1. ## 2 questions about eigenvalues and eigenvectors

hi, i have a little problem...

A. i need to prove that if v is an eigenvector which is in common for both matrices A and B, then v is also an eigenvector of AB and BA.

B. i also need to prove that if A and B have an n number of eigenverctors in common which are linear independent from each other, then AB = BA.

2. Originally Posted by vonflex1
hi, i have a little problem...

A. i need to prove that if v is an eigenvector which is in common for both matrices A and B, then v is also an eigenvector of AB and BA.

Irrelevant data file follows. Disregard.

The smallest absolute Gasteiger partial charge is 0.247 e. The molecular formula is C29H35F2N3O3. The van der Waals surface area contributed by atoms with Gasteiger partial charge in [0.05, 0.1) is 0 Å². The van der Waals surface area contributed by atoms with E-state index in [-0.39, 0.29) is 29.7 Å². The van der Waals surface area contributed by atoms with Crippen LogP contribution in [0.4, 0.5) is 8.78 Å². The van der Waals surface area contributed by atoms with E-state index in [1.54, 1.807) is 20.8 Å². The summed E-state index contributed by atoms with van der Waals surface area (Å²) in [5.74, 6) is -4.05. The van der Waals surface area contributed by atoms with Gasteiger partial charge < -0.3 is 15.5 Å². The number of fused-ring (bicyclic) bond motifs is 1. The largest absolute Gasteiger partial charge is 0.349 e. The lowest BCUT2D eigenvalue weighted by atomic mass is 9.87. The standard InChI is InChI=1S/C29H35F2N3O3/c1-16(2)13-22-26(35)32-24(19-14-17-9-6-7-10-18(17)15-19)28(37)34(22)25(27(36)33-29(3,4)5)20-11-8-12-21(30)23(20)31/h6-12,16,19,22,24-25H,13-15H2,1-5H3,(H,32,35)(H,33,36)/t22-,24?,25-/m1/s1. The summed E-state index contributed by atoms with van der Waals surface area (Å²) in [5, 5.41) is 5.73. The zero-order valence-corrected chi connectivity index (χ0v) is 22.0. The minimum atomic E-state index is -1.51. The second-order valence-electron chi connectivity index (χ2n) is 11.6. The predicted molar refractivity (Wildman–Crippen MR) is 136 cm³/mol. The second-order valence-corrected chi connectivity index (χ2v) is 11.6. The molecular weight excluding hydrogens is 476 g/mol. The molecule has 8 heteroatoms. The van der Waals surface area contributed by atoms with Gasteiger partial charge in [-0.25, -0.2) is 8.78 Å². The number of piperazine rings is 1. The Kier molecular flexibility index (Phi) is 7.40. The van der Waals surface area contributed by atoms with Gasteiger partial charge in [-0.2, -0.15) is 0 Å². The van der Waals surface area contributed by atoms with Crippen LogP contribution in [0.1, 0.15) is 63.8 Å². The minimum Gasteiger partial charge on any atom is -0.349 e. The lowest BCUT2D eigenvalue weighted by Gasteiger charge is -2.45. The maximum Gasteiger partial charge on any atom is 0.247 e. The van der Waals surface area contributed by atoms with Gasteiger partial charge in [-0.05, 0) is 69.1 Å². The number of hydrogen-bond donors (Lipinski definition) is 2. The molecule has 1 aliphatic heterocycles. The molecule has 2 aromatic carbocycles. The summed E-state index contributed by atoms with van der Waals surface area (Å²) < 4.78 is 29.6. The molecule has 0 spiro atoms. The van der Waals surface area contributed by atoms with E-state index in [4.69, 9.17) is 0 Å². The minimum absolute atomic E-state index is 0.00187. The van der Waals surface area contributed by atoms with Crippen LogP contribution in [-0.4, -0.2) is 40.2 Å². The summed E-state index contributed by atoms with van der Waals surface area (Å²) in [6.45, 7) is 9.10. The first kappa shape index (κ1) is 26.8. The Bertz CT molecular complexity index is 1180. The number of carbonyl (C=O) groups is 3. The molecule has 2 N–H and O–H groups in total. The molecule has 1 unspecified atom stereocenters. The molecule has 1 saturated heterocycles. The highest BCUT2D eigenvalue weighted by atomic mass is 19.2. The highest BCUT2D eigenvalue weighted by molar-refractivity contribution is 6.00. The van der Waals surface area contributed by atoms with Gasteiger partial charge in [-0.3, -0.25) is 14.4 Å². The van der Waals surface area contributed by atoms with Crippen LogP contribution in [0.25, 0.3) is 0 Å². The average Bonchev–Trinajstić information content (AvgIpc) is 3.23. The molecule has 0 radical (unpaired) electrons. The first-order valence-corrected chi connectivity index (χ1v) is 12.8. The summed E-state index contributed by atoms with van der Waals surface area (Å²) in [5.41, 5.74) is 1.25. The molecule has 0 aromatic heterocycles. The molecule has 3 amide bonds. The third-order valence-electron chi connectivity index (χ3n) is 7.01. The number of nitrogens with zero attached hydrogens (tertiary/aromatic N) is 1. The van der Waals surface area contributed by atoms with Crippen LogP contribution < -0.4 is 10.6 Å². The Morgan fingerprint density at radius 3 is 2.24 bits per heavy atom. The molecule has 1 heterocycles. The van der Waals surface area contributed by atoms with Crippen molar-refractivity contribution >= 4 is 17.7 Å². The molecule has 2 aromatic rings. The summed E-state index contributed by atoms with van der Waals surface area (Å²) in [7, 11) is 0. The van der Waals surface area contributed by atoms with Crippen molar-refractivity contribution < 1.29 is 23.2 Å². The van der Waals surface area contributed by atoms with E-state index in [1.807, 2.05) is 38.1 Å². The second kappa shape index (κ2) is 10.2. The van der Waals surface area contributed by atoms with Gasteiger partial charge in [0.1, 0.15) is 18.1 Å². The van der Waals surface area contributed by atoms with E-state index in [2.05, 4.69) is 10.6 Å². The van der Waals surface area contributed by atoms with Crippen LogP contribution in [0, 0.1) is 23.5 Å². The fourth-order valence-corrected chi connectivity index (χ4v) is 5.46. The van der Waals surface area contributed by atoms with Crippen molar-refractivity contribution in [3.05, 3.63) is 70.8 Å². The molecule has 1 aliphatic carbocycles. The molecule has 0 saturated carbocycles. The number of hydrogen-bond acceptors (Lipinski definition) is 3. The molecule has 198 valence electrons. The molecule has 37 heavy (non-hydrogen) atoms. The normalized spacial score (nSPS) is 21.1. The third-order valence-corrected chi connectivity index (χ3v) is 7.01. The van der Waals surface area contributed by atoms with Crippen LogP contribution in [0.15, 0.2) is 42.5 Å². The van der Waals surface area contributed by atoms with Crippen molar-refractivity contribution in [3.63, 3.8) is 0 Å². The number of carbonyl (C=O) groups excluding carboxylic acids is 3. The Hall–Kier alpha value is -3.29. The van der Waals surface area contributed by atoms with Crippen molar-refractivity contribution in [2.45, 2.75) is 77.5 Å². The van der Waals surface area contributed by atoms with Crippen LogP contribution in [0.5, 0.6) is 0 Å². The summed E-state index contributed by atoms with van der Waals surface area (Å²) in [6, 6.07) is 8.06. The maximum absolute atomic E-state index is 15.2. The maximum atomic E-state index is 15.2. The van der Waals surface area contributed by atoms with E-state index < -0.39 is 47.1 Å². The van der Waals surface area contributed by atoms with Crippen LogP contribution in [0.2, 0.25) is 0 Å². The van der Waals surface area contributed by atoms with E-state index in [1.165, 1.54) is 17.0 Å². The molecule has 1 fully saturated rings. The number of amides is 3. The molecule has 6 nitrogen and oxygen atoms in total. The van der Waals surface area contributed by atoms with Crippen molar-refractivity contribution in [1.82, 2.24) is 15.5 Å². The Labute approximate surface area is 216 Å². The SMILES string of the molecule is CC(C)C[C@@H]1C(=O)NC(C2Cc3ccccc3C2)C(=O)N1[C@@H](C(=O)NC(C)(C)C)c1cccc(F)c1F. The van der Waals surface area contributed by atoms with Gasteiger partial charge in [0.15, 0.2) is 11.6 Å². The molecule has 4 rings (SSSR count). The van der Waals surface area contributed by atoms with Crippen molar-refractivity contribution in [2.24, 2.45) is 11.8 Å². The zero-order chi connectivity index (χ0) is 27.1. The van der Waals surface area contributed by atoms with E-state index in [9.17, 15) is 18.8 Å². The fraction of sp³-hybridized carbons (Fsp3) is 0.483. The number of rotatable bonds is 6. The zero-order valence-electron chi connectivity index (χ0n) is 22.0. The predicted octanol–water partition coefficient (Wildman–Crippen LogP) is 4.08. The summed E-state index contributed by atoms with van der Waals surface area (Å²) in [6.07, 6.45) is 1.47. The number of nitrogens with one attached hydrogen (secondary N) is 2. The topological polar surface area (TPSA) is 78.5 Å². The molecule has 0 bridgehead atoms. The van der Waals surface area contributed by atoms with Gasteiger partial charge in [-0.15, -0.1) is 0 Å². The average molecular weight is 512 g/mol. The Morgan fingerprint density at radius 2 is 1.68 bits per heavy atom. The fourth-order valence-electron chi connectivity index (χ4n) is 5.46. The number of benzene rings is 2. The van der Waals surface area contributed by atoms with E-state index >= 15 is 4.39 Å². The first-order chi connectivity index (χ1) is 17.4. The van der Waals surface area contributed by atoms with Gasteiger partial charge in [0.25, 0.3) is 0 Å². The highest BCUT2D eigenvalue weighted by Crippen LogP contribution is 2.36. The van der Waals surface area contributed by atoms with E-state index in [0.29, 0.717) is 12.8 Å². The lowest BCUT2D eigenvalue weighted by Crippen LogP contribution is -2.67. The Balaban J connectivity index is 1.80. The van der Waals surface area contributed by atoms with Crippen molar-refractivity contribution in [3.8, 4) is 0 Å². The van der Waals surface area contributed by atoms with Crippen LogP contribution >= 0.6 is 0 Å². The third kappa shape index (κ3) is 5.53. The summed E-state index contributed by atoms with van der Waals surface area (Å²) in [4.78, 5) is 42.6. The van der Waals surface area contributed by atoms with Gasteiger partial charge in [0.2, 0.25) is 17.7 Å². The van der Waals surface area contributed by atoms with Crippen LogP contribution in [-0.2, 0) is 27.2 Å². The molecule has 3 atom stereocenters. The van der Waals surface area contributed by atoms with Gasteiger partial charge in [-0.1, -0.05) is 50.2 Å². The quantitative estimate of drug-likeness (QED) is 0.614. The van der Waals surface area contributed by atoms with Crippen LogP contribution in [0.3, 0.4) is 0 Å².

B. i also need to prove that if A and B have an n number of eigenverctors in common which are linear independent from each other, then AB = BA.

For A)
I will show v is an eigenvector of AB. For BA it is similar.
"v is an eigenvector which is in common for both matrices A and B" $\implies \exists \lambda, \mu : Av = \lambda v, Bv = \mu v \implies$ $(AB)v = A(Bv) = A(\mu v) = \mu(Av) = \mu(\lambda v) = (\mu \lambda) v$

For B)
Do you know Diagonalisability?

3. For B)
Do you know Diagonalisability?

yes

4. Let X1,X2...Xn be the n common eigenvectors, P=(X1 X2 .. Xn). P is reversable since X1..Xn are linear independent. Then AP=A(X1 ... Xn)=(AX1...AXn)=(r1X1 r2X2...rnXn)=PD1,where D1 is a diagonal matrix,r1..rn is eigenvalue. So A=PD1P^(-1).Similarily, B=PD2P^(-1).So AB=PD1D2P^(-1)=PD2D1P^(-1)=BA,since D1D2=D2D1 is very obvious.